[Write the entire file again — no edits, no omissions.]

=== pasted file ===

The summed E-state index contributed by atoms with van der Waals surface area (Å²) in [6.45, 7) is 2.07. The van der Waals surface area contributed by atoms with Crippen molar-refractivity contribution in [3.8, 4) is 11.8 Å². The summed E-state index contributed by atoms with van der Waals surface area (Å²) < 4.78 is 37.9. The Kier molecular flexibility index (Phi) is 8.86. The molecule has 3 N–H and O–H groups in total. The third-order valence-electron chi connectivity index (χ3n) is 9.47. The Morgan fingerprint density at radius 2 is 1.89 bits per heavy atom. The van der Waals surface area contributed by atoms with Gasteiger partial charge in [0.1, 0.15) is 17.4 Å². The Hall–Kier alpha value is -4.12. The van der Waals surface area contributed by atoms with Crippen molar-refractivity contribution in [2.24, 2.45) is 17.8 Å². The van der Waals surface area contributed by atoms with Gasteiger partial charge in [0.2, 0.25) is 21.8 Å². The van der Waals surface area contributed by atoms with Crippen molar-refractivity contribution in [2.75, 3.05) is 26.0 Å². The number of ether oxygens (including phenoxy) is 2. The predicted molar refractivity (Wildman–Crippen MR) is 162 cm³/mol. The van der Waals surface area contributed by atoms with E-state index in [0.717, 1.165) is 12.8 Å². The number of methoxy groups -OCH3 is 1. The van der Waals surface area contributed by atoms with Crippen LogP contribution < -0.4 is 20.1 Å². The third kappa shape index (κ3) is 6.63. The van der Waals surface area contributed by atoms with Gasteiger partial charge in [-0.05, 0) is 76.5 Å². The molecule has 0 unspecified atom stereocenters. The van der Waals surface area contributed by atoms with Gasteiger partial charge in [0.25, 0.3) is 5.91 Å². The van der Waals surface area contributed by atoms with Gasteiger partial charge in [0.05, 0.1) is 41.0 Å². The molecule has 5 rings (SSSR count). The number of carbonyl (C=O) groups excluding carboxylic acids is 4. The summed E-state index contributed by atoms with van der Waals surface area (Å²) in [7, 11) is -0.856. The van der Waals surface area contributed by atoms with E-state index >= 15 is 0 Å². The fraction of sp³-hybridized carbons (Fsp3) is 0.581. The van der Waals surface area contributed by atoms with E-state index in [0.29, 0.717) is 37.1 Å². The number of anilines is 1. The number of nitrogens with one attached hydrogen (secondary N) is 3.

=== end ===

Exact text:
The summed E-state index contributed by atoms with van der Waals surface area (Å²) in [6.45, 7) is 2.07. The van der Waals surface area contributed by atoms with Crippen molar-refractivity contribution in [3.8, 4) is 11.8 Å². The summed E-state index contributed by atoms with van der Waals surface area (Å²) < 4.78 is 37.9. The Kier molecular flexibility index (Phi) is 8.86. The molecule has 3 N–H and O–H groups in total. The third-order valence-electron chi connectivity index (χ3n) is 9.47. The Morgan fingerprint density at radius 2 is 1.89 bits per heavy atom. The van der Waals surface area contributed by atoms with Gasteiger partial charge in [0.1, 0.15) is 17.4 Å². The Hall–Kier alpha value is -4.12. The van der Waals surface area contributed by atoms with Crippen molar-refractivity contribution in [2.24, 2.45) is 17.8 Å². The van der Waals surface area contributed by atoms with Gasteiger partial charge in [0.2, 0.25) is 21.8 Å². The van der Waals surface area contributed by atoms with Crippen molar-refractivity contribution in [2.75, 3.05) is 26.0 Å². The number of ether oxygens (including phenoxy) is 2. The predicted molar refractivity (Wildman–Crippen MR) is 162 cm³/mol. The van der Waals surface area contributed by atoms with E-state index in [0.717, 1.165) is 12.8 Å². The number of methoxy groups -OCH3 is 1. The van der Waals surface area contributed by atoms with Crippen LogP contribution < -0.4 is 20.1 Å². The third kappa shape index (κ3) is 6.63. The van der Waals surface area contributed by atoms with Gasteiger partial charge in [-0.05, 0) is 76.5 Å². The molecule has 0 unspecified atom stereocenters. The van der Waals surface area contributed by atoms with Gasteiger partial charge in [0.25, 0.3) is 5.91 Å². The van der Waals surface area contributed by atoms with Gasteiger partial charge in [0.05, 0.1) is 41.0 Å². The molecule has 5 rings (SSSR count). The number of carbonyl (C=O) groups excluding carboxylic acids is 4. The summed E-state index contributed by atoms with van der Waals surface area (Å²) in [7, 11) is -0.856. The van der Waals surface area contributed by atoms with E-state index >= 15 is 0 Å². The fraction of sp³-hybridized carbons (Fsp3) is 0.581. The van der Waals surface area contributed by atoms with E-state index in [0.29, 0.717) is 37.1 Å². The number of anilines is 1. The number of nitrogens with one attached hydrogen (secondary N) is 3.